페이지 정보작성자 편집국 작성일17-05-23 18:01 댓글0건
Democrats Warn Trump Against Pre-emptive Attack on North Korea
A military parade in April commemorated the 105th anniversary of the birth of the former North Korean leader Kim Il-Sung.
ED JONES / AGENCE FRANCE-PRESSE — GETTY IMAGES
By RICK GLADSTONE
MAY 23, 2017
Worried over what they described as President Trump’s erratic response to North Korea’s behavior, 64 Democratic legislators urged him on Tuesday to talk directly to the North Koreans — and warned that he would need congressional approval for any pre-emptive military strike.
“Few decisions are more needing of debate than a move to launch attacks, or declare war, on a nuclear-armed state such as North Korea,” read a letter signed by the lawmakers, led by Representative John Conyers Jr. of Michigan, the last Democrat in Congress to have served in the 1950-53 Korean War. “In such a volatile region, an inconsistent or unpredictable policy runs the risk of unimaginable conflict.”
The letter was sent against the backdrop of divergent signals from the Trump administration in recent weeks regarding North Korea’s nuclear and missile tests and its increasingly strident threats to use the “nuclear sword of justice” against the United States.
Mr. Trump has said that under the right conditions he would be willing to meet with North Korea’s 33-year-old leader, Kim Jong-un, who is less than half the president’s age. Mr. Trump also has expressed impatience with Mr. Kim and hinted at the possibility of a pre-emptive American strike on North Korea.
In what critics have called a further confusion in the Trump administration’s policy, Secretary of State Rex W. Tillerson said in an interview with NPR last month that direct talks would “obviously” be preferable, that a nuclear-free Korean Peninsula is the goal and that the United States is not seeking to topple Mr. Kim’s government.
The letter from congressional Democrats said Mr. Tillerson’s approach was the “preferred solution” and strongly urged Mr. Trump to adhere to it.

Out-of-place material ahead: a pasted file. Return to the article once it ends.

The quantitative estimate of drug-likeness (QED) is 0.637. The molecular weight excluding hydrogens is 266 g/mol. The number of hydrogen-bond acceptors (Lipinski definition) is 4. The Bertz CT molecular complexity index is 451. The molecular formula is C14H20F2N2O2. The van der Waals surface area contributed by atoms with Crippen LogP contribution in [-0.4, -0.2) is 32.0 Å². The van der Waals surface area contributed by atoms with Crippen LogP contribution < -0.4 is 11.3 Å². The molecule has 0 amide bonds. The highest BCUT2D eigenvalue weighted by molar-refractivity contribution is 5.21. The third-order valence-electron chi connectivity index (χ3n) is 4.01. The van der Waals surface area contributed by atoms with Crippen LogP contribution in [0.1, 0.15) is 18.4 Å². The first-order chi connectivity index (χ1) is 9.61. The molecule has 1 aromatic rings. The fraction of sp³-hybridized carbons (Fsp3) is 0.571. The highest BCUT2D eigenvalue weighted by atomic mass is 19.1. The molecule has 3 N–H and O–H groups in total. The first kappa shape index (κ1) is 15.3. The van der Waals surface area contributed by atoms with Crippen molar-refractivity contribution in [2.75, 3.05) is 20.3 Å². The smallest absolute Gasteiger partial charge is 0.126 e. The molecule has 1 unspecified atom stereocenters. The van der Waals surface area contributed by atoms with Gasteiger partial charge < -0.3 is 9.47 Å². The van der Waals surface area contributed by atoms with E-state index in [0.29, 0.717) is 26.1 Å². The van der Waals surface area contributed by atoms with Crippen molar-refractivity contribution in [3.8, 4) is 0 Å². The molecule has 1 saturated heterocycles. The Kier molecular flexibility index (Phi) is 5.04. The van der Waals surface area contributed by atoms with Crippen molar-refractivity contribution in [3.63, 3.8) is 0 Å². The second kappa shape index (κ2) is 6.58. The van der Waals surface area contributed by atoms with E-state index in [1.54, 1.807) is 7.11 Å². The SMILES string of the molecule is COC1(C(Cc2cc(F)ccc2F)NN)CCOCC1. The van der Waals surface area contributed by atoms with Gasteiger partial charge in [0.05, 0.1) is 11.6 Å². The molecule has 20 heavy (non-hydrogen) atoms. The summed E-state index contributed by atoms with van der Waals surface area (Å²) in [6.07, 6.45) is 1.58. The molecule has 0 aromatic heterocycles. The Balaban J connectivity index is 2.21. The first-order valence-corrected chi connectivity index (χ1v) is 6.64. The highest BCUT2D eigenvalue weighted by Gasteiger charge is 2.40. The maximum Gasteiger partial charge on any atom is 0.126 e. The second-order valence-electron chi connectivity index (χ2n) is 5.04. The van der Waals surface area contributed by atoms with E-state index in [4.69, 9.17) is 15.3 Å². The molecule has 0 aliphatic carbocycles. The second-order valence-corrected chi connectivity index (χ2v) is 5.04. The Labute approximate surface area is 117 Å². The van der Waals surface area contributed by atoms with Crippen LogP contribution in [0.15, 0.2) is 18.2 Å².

“We respectfully request more information about the steps your administration is taking to advance the prospects or direct negotiations that could lower the potential for catastrophic war and ultimately lead to the denuclearization of the peninsula,” the letter said.
The previous three presidential administrations considered the possibility of military strikes against North Korea, the letter said, but “ultimately determined there was no military option that would not run the unacceptable risk of a counterreaction from Pyongyang.”
It also asked Mr. Trump to specify steps he would take toward the reunification of Korean families long separated by the armistice that halted the Korean War, and the retrieval of the uncollected remains of American soldiers who had died in the conflict.
Aides to Mr. Conyers said the 64 signatures on the letter symbolized the 64 years since the armistice was signed.
They also pointed to an Economist/YouGov poll conducted from April 29 to May 2 that found that 60 percent of Americans, regardless of political affiliation, supported direct negotiations between the United States and North Korea.
Roughly a third of South Korea’s 50 million people live in the Seoul metropolitan area, within striking distance of North Korean missiles. Nearly 30,000 American military service members and 100,000 American civilians live and work in South Korea.
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